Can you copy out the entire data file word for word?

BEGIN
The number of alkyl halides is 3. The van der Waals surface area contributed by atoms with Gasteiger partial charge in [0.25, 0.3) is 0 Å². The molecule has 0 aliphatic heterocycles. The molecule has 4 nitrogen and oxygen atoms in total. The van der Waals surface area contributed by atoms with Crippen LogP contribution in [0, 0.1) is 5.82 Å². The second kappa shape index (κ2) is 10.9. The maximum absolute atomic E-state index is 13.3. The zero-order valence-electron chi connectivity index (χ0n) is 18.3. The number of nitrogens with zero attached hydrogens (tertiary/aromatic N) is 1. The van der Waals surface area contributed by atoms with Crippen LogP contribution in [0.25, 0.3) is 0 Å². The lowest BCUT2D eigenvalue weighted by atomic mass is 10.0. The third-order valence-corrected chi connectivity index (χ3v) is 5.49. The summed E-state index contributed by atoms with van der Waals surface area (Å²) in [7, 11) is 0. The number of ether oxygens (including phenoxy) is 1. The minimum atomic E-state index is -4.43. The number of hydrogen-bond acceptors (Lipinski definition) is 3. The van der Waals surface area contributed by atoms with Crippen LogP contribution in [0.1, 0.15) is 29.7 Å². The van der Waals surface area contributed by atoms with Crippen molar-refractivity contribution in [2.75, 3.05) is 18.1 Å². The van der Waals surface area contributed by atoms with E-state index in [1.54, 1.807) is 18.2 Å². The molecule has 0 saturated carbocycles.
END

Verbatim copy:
The number of alkyl halides is 3. The van der Waals surface area contributed by atoms with Gasteiger partial charge in [0.25, 0.3) is 0 Å². The molecule has 0 aliphatic heterocycles. The molecule has 4 nitrogen and oxygen atoms in total. The van der Waals surface area contributed by atoms with Crippen LogP contribution in [0, 0.1) is 5.82 Å². The second kappa shape index (κ2) is 10.9. The maximum absolute atomic E-state index is 13.3. The zero-order valence-electron chi connectivity index (χ0n) is 18.3. The number of nitrogens with zero attached hydrogens (tertiary/aromatic N) is 1. The van der Waals surface area contributed by atoms with Crippen LogP contribution in [0.25, 0.3) is 0 Å². The lowest BCUT2D eigenvalue weighted by atomic mass is 10.0. The third-order valence-corrected chi connectivity index (χ3v) is 5.49. The summed E-state index contributed by atoms with van der Waals surface area (Å²) in [7, 11) is 0. The number of ether oxygens (including phenoxy) is 1. The minimum atomic E-state index is -4.43. The number of hydrogen-bond acceptors (Lipinski definition) is 3. The van der Waals surface area contributed by atoms with Crippen LogP contribution in [0.1, 0.15) is 29.7 Å². The van der Waals surface area contributed by atoms with Crippen molar-refractivity contribution in [2.75, 3.05) is 18.1 Å². The van der Waals surface area contributed by atoms with E-state index in [1.54, 1.807) is 18.2 Å². The molecule has 0 saturated carbocycles.